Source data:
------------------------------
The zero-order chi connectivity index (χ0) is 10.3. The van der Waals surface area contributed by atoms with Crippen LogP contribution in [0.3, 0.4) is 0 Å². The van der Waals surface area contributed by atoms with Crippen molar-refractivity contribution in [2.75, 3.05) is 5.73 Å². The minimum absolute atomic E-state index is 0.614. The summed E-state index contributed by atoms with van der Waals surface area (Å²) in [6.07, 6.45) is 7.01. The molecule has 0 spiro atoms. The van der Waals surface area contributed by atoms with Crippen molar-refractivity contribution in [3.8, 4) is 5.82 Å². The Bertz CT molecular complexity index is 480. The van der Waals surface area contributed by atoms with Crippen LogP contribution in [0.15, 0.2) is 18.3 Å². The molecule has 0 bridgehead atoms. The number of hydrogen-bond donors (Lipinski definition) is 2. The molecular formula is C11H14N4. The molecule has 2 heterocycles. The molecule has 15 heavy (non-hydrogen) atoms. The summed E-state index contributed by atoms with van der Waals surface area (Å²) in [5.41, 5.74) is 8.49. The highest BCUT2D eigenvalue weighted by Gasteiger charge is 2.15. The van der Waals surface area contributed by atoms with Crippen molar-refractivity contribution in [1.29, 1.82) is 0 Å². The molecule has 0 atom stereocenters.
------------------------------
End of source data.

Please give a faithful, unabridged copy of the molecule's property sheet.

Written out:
The zero-order chi connectivity index (χ0) is 10.3. The van der Waals surface area contributed by atoms with Crippen LogP contribution in [0.3, 0.4) is 0 Å². The van der Waals surface area contributed by atoms with Crippen molar-refractivity contribution in [2.75, 3.05) is 5.73 Å². The minimum absolute atomic E-state index is 0.614. The summed E-state index contributed by atoms with van der Waals surface area (Å²) in [6.07, 6.45) is 7.01. The molecule has 0 spiro atoms. The van der Waals surface area contributed by atoms with Crippen molar-refractivity contribution in [3.8, 4) is 5.82 Å². The Bertz CT molecular complexity index is 480. The van der Waals surface area contributed by atoms with Crippen LogP contribution in [0.15, 0.2) is 18.3 Å². The molecule has 0 bridgehead atoms. The number of hydrogen-bond donors (Lipinski definition) is 2. The molecular formula is C11H14N4. The molecule has 2 heterocycles. The molecule has 15 heavy (non-hydrogen) atoms. The summed E-state index contributed by atoms with van der Waals surface area (Å²) in [5.41, 5.74) is 8.49. The highest BCUT2D eigenvalue weighted by Gasteiger charge is 2.15. The van der Waals surface area contributed by atoms with Crippen molar-refractivity contribution in [1.29, 1.82) is 0 Å². The molecule has 0 atom stereocenters.